During the meeting, Michael said a significant chunk of the department's budget (more than 64 percent) would go toward personnel costs – specifically to fund salary increases negotiated for the local American Federation of Teachers' union members.
"In fact most of the increase reflected in this year's budget is going toward that," she said.
This year's General Fund request is approximately $18.52 million more than what was appropriated for the department for FY 2004.
To cut down on some salary costs, Michael said the department would be able to reprogram a portion of the funds allotted for approximately 114 vacant positions – totaling some $3.4 million – to cover other staff salaries and mandatory initiatives.
Senators said they were concerned about the high number of vacancies within the department, and human resources coordinator Alcess Lewis-Brown said 90 positions have recently been certified to be filled.
Michael added that many of the vacancies represent critical positions that the department is working to fill. However, she said the department has experienced a reduction in the number of qualified teachers applying for jobs, due in part to the low salaries offered by the government.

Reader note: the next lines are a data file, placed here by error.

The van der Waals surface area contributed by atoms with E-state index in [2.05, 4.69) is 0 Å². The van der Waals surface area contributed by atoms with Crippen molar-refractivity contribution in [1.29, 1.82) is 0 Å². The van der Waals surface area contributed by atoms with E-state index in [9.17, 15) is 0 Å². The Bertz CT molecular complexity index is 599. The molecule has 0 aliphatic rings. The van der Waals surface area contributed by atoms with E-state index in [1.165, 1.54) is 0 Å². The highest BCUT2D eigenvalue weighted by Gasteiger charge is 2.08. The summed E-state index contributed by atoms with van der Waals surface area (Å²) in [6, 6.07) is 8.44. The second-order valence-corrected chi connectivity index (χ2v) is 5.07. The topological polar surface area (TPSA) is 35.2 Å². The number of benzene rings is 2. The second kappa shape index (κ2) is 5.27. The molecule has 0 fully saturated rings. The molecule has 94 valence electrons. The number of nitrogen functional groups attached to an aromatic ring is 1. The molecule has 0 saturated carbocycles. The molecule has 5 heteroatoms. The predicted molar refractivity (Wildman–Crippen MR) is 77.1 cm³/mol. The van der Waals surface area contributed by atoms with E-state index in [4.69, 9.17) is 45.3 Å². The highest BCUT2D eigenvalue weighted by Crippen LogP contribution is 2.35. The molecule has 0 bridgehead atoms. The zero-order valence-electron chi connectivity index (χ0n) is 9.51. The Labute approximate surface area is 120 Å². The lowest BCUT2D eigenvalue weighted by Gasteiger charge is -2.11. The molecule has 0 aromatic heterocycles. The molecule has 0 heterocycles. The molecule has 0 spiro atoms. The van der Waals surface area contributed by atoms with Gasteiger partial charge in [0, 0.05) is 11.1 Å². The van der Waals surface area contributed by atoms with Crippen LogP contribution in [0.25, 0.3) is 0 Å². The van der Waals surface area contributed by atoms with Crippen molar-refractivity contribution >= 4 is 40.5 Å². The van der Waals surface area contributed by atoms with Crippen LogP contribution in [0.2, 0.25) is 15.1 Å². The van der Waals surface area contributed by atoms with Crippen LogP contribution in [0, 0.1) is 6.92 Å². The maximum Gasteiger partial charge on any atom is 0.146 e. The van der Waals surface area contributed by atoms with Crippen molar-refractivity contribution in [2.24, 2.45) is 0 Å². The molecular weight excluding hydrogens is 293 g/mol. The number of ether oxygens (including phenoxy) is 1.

Michael said that more than 100 teachers have retired or resigned within the past year in the St. Thomas-St. John district, while approximately 55 have resigned or retired on St. Croix.
Other areas within the department's FY 2007 budget include:
–$35.9 million for fringe benefits.
–$3.4 million for materials and supplies.
–$15.65 million for other services and charges – including bus transportation, janitorial and security services, and communications.
–$5.56 million for utilities.
Non-appropriated funds totaling approximately $40 million from both the federal and local governments will bring the department's overall budget up to approximately $213 million.
Present during Friday's meeting were Sens. Roosevelt C. David, Liston Davis, Pedro "Pete" Encarnacion, Juan Figueroa-Serville, Hill,
Neville James, Norman Jn Baptiste and Ronald E. Russell.
Sen. Usie R. Richards was absent.